Dr. Lee received her PhD in anthropology from Arizona State University. Her research interests include the effect of imperialism on local populations in China and Mongolia. She specializes in non-Chinese ethnic populations including ancient Mongolians, Tibetans, Uighur, and Dian. Previous research has focused on the biological affinities and population history of China and Mongolia from the Bronze Age to the Medieval Period. One of her current projects explores the antiquity of infectious diseases in East Asia, including leprosy, tuberculosis, and brucellosis. Another project involves documenting the physical changes in the skeleton which occur in the practice of female foot binding in Qing Dynasty northern China. Dr. Lee has recently begun dental anthropological work on the Kellis 2 cemetery, Dakhleh Oasis Project, Egypt. She is a National Geographic Emerging Explorer and a TED Global Fellow.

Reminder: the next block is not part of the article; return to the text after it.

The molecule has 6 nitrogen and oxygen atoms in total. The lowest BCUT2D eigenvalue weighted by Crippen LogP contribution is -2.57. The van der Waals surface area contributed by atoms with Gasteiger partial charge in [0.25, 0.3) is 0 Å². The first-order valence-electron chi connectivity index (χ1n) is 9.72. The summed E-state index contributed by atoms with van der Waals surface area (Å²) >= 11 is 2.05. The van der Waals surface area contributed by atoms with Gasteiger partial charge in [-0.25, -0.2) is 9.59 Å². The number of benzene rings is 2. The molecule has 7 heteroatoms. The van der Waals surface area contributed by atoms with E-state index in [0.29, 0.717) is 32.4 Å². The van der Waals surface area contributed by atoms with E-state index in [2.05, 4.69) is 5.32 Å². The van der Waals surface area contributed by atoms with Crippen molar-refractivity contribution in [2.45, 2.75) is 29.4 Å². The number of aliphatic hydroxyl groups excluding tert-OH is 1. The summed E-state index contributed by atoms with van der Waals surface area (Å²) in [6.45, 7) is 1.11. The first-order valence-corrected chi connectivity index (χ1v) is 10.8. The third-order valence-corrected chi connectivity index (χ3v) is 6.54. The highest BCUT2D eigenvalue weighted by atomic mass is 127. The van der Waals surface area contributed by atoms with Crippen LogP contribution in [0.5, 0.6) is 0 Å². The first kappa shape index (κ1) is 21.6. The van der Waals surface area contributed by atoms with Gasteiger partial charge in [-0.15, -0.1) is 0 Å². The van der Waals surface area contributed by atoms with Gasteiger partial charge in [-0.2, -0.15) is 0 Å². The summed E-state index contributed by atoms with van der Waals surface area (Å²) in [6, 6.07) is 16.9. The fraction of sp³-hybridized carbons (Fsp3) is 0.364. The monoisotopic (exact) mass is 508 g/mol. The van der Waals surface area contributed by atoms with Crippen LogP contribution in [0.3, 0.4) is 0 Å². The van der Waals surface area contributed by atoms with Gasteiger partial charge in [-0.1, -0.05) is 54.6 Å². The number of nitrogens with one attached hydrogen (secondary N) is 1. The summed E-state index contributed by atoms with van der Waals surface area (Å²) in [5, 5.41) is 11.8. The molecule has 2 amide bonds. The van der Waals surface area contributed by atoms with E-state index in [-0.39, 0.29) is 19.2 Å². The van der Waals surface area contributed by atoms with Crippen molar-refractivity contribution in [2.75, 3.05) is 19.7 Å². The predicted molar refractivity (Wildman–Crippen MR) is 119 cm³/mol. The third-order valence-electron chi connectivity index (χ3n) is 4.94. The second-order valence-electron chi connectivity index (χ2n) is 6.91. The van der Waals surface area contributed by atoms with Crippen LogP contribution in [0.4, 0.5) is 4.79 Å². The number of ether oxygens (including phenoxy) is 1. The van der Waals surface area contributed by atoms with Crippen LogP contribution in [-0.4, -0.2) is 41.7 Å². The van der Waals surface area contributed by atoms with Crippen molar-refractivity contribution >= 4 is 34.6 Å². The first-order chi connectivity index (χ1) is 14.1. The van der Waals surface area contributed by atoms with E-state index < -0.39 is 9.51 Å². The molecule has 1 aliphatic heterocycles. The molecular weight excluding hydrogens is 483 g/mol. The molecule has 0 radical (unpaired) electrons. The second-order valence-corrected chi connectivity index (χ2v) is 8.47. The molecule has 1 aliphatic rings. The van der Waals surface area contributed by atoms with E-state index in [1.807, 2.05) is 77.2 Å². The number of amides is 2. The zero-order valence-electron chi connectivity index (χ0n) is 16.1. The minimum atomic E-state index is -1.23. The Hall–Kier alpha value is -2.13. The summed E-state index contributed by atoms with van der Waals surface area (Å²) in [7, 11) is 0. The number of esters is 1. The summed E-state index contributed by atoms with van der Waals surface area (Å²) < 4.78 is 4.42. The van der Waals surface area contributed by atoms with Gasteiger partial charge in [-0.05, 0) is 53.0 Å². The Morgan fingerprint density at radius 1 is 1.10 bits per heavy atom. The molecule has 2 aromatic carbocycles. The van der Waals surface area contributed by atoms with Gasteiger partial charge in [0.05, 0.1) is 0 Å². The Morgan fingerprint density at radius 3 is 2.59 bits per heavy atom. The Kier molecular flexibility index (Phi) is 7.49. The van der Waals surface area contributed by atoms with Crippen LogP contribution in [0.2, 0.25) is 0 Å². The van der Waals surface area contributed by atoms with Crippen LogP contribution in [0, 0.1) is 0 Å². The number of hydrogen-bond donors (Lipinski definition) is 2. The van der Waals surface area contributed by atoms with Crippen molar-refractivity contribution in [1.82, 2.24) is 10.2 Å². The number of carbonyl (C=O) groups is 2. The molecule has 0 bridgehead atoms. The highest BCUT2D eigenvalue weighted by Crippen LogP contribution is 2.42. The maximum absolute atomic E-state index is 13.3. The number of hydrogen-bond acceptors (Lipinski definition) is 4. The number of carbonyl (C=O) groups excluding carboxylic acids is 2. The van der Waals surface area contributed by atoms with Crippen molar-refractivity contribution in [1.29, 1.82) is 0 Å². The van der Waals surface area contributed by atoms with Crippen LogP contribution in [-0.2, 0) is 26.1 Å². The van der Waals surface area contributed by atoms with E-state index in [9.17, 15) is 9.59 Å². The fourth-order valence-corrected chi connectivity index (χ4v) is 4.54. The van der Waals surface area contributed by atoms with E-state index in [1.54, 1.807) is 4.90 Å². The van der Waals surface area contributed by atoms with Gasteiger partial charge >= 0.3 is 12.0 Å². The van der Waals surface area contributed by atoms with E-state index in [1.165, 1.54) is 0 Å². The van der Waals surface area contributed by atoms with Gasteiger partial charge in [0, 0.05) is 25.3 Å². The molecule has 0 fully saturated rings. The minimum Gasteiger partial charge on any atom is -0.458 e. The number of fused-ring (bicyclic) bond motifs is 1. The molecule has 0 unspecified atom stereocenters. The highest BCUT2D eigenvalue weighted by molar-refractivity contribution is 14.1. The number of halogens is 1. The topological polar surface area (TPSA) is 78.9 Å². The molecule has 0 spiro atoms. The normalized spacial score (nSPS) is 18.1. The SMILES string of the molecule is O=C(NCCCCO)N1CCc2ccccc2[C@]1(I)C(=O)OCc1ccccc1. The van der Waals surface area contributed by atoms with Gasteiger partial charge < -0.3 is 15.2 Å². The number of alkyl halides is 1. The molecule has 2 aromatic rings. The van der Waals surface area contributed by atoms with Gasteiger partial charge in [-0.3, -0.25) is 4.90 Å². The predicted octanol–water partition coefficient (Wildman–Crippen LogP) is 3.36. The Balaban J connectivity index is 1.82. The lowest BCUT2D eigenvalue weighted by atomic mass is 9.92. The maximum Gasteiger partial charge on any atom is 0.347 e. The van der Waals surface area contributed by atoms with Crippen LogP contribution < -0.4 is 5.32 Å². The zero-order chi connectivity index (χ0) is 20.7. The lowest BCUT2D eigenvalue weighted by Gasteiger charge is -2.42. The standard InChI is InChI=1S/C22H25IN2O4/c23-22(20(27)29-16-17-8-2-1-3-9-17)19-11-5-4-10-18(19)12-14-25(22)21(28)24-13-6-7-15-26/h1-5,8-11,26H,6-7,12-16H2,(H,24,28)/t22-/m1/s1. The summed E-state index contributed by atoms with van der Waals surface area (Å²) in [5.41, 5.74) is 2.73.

Areas of Specialization
Bioarchaeology, Paleopathology, Dental anthropology, Body modification, Deviant burials, China, Mongolia, Egypt.
Bioarchaeology, Paleopathology, Advanced Paleopathology, Bioarchaeology of Identity, Bioarchaeology of Asia, Death and Dying in the Ancient World, Dental Anthropology.
Population history and migration, Ethnogenesis and identity, Central and East Asian archaeology (China, Mongolia, Taiwan), Egyptian archaeology, Origins and history of infectious disease (leprosy, tuberculosis, brucellosis), body modification (dental ablation and footbinding), deviant burial customs, and the Asian diaspora.
Ph.D. 2007, Anthropology, Arizona State University, Tempe, Arizona
Museum Certification 2000, Arizona State University, Tempe, Arizona
M.A. 1999, Bioarchaeology, Arizona State University, Tempe, Arizona
B.A. 1994, Archaeology, University of Texas, Austin, Austin, Texas
Phone: (323) 343-5206
FAX: (323) 343-2446